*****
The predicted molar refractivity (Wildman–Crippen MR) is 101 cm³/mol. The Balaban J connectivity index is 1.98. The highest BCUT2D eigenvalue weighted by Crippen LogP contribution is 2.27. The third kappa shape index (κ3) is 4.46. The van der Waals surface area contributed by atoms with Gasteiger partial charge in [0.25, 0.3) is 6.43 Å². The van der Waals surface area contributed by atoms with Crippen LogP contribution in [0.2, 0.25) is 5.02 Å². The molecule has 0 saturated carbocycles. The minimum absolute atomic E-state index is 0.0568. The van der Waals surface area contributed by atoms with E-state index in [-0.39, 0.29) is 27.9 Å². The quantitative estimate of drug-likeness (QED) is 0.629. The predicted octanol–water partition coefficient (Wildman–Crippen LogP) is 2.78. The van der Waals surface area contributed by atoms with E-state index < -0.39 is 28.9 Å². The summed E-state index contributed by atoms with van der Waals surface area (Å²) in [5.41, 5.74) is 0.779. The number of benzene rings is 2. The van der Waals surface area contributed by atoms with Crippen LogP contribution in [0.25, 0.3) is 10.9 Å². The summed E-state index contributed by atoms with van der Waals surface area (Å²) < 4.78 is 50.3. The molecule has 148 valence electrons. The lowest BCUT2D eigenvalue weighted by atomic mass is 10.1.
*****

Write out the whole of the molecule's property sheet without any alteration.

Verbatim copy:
The predicted molar refractivity (Wildman–Crippen MR) is 101 cm³/mol. The Balaban J connectivity index is 1.98. The highest BCUT2D eigenvalue weighted by Crippen LogP contribution is 2.27. The third kappa shape index (κ3) is 4.46. The van der Waals surface area contributed by atoms with Gasteiger partial charge in [0.25, 0.3) is 6.43 Å². The van der Waals surface area contributed by atoms with Crippen LogP contribution in [0.2, 0.25) is 5.02 Å². The molecule has 0 saturated carbocycles. The minimum absolute atomic E-state index is 0.0568. The van der Waals surface area contributed by atoms with E-state index in [-0.39, 0.29) is 27.9 Å². The quantitative estimate of drug-likeness (QED) is 0.629. The predicted octanol–water partition coefficient (Wildman–Crippen LogP) is 2.78. The van der Waals surface area contributed by atoms with E-state index < -0.39 is 28.9 Å². The summed E-state index contributed by atoms with van der Waals surface area (Å²) in [5.41, 5.74) is 0.779. The number of benzene rings is 2. The van der Waals surface area contributed by atoms with Crippen LogP contribution in [0.25, 0.3) is 10.9 Å². The summed E-state index contributed by atoms with van der Waals surface area (Å²) < 4.78 is 50.3. The molecule has 148 valence electrons. The lowest BCUT2D eigenvalue weighted by atomic mass is 10.1.